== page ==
Exile on High Street

Steph’s Saturday calendar was packed to the rim today (even more so than usual), and so, though she didn’t specifically order it, I’ve made myself scarce today.  I’m blogging at the Whetstone Library, one of the many stops I’ve made on High Street this afternoon.  I’ve been a regular on the 2 bus today.

Steph taught some voice and piano lessons this morning, and when I left, a double rehearsal for her a Capella women’s group, The MadriGals, had just started.  I slinked (slunk?) slowly and unmissed from the house, headed to Cartridge World to exchange ink cartridges for my Hewlett-Packard DeskJet printer/scanner.  (I’m too stingy to break down and buy a laser printer.)

There was rain last night and some this morning, so all of Columbus has a mildewy smell about it.  I seem to have outgrown most of the environmental allergies that plagued me as a kid, otherwise my eyes and nose would be running, and aforementioned eyes would be bloodshot right now.

I finally did buy the notebook I was seeking on Thursday, before my friend Scott and I found ourselves in the midst of the OSU AXE Undie Run.  (I’m still old enough to remember when having your underwear showing was the ultimate humiliation.  At the Ohio-Meadville Youth Con last weekend, I came to the conclusion that exposed bra straps are now a fashion statement of some kind.)  I bought a blue Mead 3″ x 5″ notepad, and christened it last night by making notes for a short story.  I haven’t typed a word of the story itself, but I think I know what I want to do with it.

I turned around and headed north here to Whetstone, mainly to return interlibrary loan books.  If they’re overdue, the fines can be prohibitively expensive.  I also picked up a Book on CD, Haiku, the most recent Andrew Vachss novel.  (I was a bit leery, since he’s permanently retired the Burke series, but what little I read of this book in print sounds fantastic.)

I’m not sure where Susie is.  She was in her bedroom with the door closed when I left.  I doubt I could have interested her in a trip to Cartridge World, so I didn’t bother to knock.  I had company on the errand; I’ve begun a long overdue taped letter to a friend of mine, so I was communing with my tape recorder (the Memorex MB1055 standard-sized one, not Diane the Olympus microcassette recorder).  As I was waiting to catch the northbound bus, a gaggle of four or five sorority women walked by (I was in front of the Newport Music Hall), and one leaned over and shouted “Hi!” into the microphone while I was talking, sounding like a nursery school kid on Romper Room.  The time-and-temperature sign in front of the Ohio Union said 12:45 p.m., and these women were already quite drunk.  It made me wonder how long they’d been at it.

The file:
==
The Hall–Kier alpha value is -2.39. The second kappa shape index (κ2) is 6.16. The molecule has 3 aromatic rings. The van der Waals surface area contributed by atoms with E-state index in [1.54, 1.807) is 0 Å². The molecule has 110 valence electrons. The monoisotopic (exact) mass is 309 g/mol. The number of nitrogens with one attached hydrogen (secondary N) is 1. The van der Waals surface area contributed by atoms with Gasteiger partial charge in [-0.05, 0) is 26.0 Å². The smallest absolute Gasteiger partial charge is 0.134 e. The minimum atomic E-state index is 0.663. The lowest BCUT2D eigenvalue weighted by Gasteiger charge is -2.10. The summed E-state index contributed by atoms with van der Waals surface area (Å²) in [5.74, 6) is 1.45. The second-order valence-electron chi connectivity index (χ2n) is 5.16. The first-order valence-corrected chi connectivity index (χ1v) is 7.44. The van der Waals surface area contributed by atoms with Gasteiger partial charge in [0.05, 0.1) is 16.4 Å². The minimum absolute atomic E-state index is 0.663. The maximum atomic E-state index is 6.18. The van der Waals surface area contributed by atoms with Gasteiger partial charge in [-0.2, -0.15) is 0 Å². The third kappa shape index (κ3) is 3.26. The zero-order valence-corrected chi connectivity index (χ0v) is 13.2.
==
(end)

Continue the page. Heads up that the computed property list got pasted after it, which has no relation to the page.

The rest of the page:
I’m going to a wedding on Second Life tomorrow night–one of my rare forays into that domain.  (Its national anthem should be the Alan Parsons Project’s “In The Real World”: “Don’t wanna live my life/In the real world.”)  Steph and I are tux-shopping for me tonight.  I’ll enjoy that as much as I enjoy real-world clothes-shopping, I’m sure.  (I’ve worn a tuxedo only once in my life, when I was best man at a friend’s wedding.  When I saw myself wearing the tux, I wondered if it came with a hurdy-gurdy and a monkey, or if I’d have to buy them separately.  I didn’t even wear a tux to my own wedding!)

Were it not for the threat of rain, and my overfilled over-the-shoulder bag, I might have walked from campus to here, all 20+ blocks.  The musty after-rain smell didn’t make me as miserable as it would have during my childhood, but it was still triggering an itchy palate.

I probably should have walked, because I dozed off a few times on the relatively short bus ride north.  I slept rather well last night, but I recognized the dozings-off on the bus as narcoleptic attacks; I was going straight into REM sleep and dreaming in a matter of seconds.  It’s happened a lot on the way home from work lately, too.  Last week, I was riding the northbound bus and reading The New Yorker, and at least three times I dozed off, awakening only when my magazine hit the bus floor.  (The article I was reading was far from dull, too.)

The cough seems to be 95% gone.  I do still cough from time to time, but the tickle in my throat doesn’t trigger the long and loud bouts that have plagued me through much of March and April.  The chest pain episode on my birthday turned out to be pleurisy, so I’m willing to bet it’s all part of the same package.  There was a woman on the bus the other day whose cough sounded as bad as mine, although I could tell by the sound that she had a much more productive cough than I did.  (Mine was dry 99 times out of a hundred.)  I’d look over toward her seat and her face was red from the effort of all that coughing.

She got off the bus before I did, and I saw her opening her purse as she stepped off the bus.  I thought she was getting out an aspirator (for asthma), or her cell phone (so a friend could take her to Urgent Care), but I was wrong on both counts.  I was just shaking my head in disbelief when I saw her pulling out a lighter and a pack of cigarettes.  No doubt where her cough originated.  (Mine was probably an opportunistic infection that came when I was still recovering from the gallbladder surgery.)

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